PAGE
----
A revision requires the examination of the complete file against the current code edition, (not the edition in effect for the date of original submission). The revision process must start at the first province to maintain the original number and then repeated with all other provinces also registered in. Once complete, the revision extends the expiry clock to 10 full years from the date of revision.
0A5609.5 CRN issued by Ontario for a standard category A fitting (pipe fittings, including couplings, tees, elbows, wyes, plugs, unions, pipe caps, and reducers). The registration expires in Ontario 10 years after the date of issue. OA05609.52467890YTN The CRN after all jurisdictions have accepted it. The registration expires everywhere on the Ontario expiry date. This standard category A fitting does not require registration in B.C. or Saskatchewan (“1” and “3” are missing from the number). OA05609.5CL A convenient short form indicating that the fitting has been registered everywhere it is mandatory. The shortform is created by the customer, not the jurisdictions (unless the Canada wide registration is done by a jurisdiction). 0A5609.5R1 The CRN has been revised with Ontario, the first province of registration. The CRN now expires in Ontario 10 years after the revised CRN date. 0A5609.52 Alberta has accepted the revised CRN, Alberta does not include revisions or addends in the CRN number. The fitting can be used for new designs in Alberta until the Ontario expiry date. OA05609.52467890YTNR1 The revised CRN has been accepted by the remaining jurisdictions. The CRN is now acceptable everywhere until the new Ontario expiry date. OA05609.5CLR1 Again the convenient short form indicating that the revised fitting has been registered everywhere it is mandatory. The R1 notification that was not included in the Alberta registration will be ignored if it is used in Alberta submissions.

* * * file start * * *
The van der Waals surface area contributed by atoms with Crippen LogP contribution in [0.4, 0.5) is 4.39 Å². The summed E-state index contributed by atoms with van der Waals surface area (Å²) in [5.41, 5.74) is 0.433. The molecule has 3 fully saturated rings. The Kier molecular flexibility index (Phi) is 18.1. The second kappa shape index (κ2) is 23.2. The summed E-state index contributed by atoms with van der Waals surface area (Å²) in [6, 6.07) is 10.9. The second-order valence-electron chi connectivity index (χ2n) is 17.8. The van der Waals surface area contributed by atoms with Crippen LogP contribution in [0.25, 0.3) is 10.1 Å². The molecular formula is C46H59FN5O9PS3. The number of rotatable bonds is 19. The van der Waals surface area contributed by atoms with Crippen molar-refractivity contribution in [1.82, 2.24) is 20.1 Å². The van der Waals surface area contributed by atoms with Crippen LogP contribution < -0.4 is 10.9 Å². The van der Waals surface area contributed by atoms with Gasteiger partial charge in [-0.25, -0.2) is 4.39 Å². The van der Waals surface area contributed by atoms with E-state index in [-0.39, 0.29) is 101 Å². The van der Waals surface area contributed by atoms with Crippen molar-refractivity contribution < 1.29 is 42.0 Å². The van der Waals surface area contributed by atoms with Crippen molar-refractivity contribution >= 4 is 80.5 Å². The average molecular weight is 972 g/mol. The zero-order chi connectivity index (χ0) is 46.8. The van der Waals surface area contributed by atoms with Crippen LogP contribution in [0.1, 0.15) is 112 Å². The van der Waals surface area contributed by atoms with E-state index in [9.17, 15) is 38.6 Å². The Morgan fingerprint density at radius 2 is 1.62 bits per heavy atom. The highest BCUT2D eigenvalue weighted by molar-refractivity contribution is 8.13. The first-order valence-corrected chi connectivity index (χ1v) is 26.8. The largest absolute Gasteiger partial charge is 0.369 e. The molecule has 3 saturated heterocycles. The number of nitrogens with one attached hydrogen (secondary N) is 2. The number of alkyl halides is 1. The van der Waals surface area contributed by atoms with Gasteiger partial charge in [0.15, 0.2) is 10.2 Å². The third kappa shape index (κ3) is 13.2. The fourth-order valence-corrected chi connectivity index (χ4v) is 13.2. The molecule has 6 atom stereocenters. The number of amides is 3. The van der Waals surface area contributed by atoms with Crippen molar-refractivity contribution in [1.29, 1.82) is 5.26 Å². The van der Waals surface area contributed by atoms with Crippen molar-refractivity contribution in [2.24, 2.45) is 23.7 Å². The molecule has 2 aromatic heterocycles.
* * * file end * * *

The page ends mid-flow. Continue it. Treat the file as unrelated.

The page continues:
A renewal is required after the fitting registration expires on its 10th anniversary if it will still be sold into new piping systems or installed on a new vessel. Only fittings expire, not pressure vessels or piping systems. The end user must keep the piping system or vessel according to the original registration. Changes in fittings used will require revised registration. The expiry prohibits the use of the fitting in new registered vessels or piping systems, it does not mean that the existing fittings currently in use have to be removed from service.
Renewal is now easier per CSA B51-14 4.2.8(c):
for the resubmission for validation required by Clause 4.2.1 (provided that the documentation specified in Item (a) or (b) was provided to and evaluated by the regulatory authority and is still applicable, and that Clauses 4.1.2 and 4.1.4 do not apply): (i) a properly completed statutory declaration form for the registration of fittings; (ii) a copy of the manufacturer’s valid quality control program certificate; and (iii) the scope of product registration within the original registration.
This is much simpler than original submissions, and cannot include items that were not in the original submission. Usually this works, but rarely we have a reviewer insist that the entire design package must be resubmitted and reviewed completely.